Asian tourism: growth and change
JANET COCHRANE (ed.)
Asian tourism: growth and change
Oxford: Elsevier, 2008. 396 pp., ISBN 9780080453569 hb £64.99
Reviewed by Mark P. Hampton, University of Kent
In her editor’s introduction Janet Cochrane notes that the book arose from papers presented at the Asian Tourism Conference at Leeds Metropolitan University in June 2006 with additional chapters commissioned from other researchers. It consists of 31 chapters and is logically organised into three main sections: ‘The Politics and Policies of Asian Tourism’; ‘Market Demand and Supplier Choice’ and ‘Destinations, Industry and Forces of Change’, although, as is noted in several places, the themes of many chapters clearly overlap. Each section has an excellent introduction that gives the reader a quick overview of the key themes that occur.
This has been a somewhat difficult book to review, not because of any problems with its content or quality, rather, due to its sheer size and wide coverage. It is a brick of a book weighing in at just under 400 pages, and as with many edited collections involving so many contributors (in this case around 40), it is impossible in a short review to do justice to every chapter. It is likely that the book will become a major reference source given its wide reach both geographically across the region, and thematically, as it spans so many crucial areas in our understanding of the rise and continuing significance of tourism in Asia. I have enjoyed reading it overall, but as with many collections, it is not a book to read through from cover to cover, rather, it is an important source for dipping into for specific issues or themes that interest the reader.
Most of the contributions are well written and contain useful analysis and insight. In a collection like this it is almost inevitable that there will be one or two weaker, more descriptive chapters. However, the editor should be congratulated on the high standard of the vast majority of the book’s chapters. The variety of topics covered in this collection echo the complexity and diversity of the entire Asian region from the vastness of India and China, to small islands such as the Andaman and Nicobar islands (Reddy). Southeast Asia is well represented with around half of the chapters either explicitly concerned with countries in the sub-region, or covering significant issues such as regional cooperation (Wall, Sofield), air transport (Cambridge and Whitelegg), or emerging sectors such as the rise in health and medical tourism (so-called ‘wellness tourism’) in Thailand, Singapore and other countries (Laing and Weiler). Some of the other highlights include excellent chapters by White on sex tourism in southern India, Travers on the tensions between planning and economic ‘reality’ in Laos, Yuk Wah on borderlands and gambling in Vietnam, Hitchcock and Darma Putra on Bali and the ‘new’ (Asian) tourists, Fallon on Chinese outbound tourism to Indonesia, Hamzah on the Malaysian ‘homestay’ programme for Japanese youth, Brickell on employment changes and gender for households in Cambodia, and Porananond and Robinson’s discussion of the Songkran Festival in Chiang Mai.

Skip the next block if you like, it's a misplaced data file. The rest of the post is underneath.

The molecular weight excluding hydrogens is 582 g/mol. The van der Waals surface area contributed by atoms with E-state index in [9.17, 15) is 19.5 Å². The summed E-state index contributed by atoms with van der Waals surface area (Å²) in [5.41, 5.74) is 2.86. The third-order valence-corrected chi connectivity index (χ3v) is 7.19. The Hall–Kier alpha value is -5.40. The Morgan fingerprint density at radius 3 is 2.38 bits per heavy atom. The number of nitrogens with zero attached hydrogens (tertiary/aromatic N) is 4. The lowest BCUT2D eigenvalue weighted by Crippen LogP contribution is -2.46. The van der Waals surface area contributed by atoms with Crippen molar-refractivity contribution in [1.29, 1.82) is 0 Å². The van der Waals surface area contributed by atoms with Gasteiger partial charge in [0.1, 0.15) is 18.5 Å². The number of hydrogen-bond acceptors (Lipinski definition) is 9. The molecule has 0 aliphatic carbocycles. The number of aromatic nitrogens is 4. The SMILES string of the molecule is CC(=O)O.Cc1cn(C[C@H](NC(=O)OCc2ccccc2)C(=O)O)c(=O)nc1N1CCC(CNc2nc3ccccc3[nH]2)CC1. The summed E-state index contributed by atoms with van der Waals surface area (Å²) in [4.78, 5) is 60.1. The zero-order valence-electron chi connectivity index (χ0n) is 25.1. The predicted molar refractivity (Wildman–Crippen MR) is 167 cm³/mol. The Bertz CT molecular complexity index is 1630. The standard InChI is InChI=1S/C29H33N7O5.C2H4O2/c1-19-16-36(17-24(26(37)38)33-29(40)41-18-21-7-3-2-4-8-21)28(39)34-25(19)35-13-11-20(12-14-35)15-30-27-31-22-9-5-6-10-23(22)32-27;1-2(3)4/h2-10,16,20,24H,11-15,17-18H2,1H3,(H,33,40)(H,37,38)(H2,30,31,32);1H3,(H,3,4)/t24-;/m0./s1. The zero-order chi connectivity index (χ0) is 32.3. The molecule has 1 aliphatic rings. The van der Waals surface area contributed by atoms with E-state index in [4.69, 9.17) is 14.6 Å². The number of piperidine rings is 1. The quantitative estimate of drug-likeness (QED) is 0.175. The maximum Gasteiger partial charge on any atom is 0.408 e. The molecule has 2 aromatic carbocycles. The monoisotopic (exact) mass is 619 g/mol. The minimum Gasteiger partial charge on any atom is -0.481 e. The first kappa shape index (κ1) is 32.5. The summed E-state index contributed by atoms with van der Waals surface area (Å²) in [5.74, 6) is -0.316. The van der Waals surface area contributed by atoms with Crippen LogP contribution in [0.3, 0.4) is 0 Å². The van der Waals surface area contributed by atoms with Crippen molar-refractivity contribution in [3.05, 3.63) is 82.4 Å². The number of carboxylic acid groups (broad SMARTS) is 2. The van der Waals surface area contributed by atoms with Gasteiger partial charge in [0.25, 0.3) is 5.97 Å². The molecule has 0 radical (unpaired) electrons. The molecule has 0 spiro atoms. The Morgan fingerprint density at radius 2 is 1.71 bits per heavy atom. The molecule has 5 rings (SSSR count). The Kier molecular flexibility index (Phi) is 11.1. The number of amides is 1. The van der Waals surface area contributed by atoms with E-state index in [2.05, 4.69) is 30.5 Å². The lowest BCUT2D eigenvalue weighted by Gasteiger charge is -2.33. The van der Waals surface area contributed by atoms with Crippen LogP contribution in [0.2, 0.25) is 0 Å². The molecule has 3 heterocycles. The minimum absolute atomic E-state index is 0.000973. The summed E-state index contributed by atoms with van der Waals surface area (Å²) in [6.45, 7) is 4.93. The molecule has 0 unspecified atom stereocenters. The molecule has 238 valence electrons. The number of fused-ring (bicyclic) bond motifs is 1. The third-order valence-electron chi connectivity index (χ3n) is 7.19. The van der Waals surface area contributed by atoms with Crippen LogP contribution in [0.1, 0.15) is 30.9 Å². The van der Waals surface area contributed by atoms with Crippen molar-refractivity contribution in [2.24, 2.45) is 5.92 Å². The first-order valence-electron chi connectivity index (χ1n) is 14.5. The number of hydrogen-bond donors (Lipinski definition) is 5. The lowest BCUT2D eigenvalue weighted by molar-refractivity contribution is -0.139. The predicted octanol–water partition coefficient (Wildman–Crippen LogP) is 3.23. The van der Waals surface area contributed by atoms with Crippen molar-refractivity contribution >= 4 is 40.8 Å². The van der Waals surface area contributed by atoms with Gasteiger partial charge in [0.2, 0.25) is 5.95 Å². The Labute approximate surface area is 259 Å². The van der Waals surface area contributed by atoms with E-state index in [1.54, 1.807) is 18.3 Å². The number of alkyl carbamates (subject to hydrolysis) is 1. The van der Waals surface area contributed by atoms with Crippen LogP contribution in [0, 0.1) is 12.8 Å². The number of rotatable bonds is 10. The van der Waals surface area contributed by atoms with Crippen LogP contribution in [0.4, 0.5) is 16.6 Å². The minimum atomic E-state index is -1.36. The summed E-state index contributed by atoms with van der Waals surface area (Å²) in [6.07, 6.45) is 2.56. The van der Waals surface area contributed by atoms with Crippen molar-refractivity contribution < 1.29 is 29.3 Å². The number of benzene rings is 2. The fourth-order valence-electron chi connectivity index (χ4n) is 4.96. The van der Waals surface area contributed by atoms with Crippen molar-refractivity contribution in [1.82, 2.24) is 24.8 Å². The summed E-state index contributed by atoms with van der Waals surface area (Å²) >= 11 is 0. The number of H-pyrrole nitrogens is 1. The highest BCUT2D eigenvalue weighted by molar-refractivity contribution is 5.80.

There are two minor disappointments with this collection. First, I was a little surprised that there was a no final chapter or end piece on ways forward for tourism research on Asia. This would have been a useful addition and could have pulled together some of the recurring themes from the whole collection. For example, one area is the need for a better analytical understanding of the role of regional and domestic tourism within Asia. Another is what appears to be a growing distinction between models of tourism development predicated broadly upon historical European experiences (and European outbound tourists) compared with current development across Asia. The lack of a ‘what next for research’ type concluding chapter is a little surprising in a text published in a series explicitly entitled ‘Advances in Tourism Research’, but the editor may have been under space constraints from the publisher since the book is already approaching 400 pages long. Second, the index is rather short and somewhat basic for what, I am sure, will become an important and well-used reference source.
However, overall this is an excellent and timely collection of research that explores the breadth of Asian tourism and I will certainly be recommending it to my students. The book would be suitable for second and third year undergraduates; for postgraduate students in tourism, leisure studies, sociology, anthropology, geography or development studies; and for academic researchers both within and outside Asia.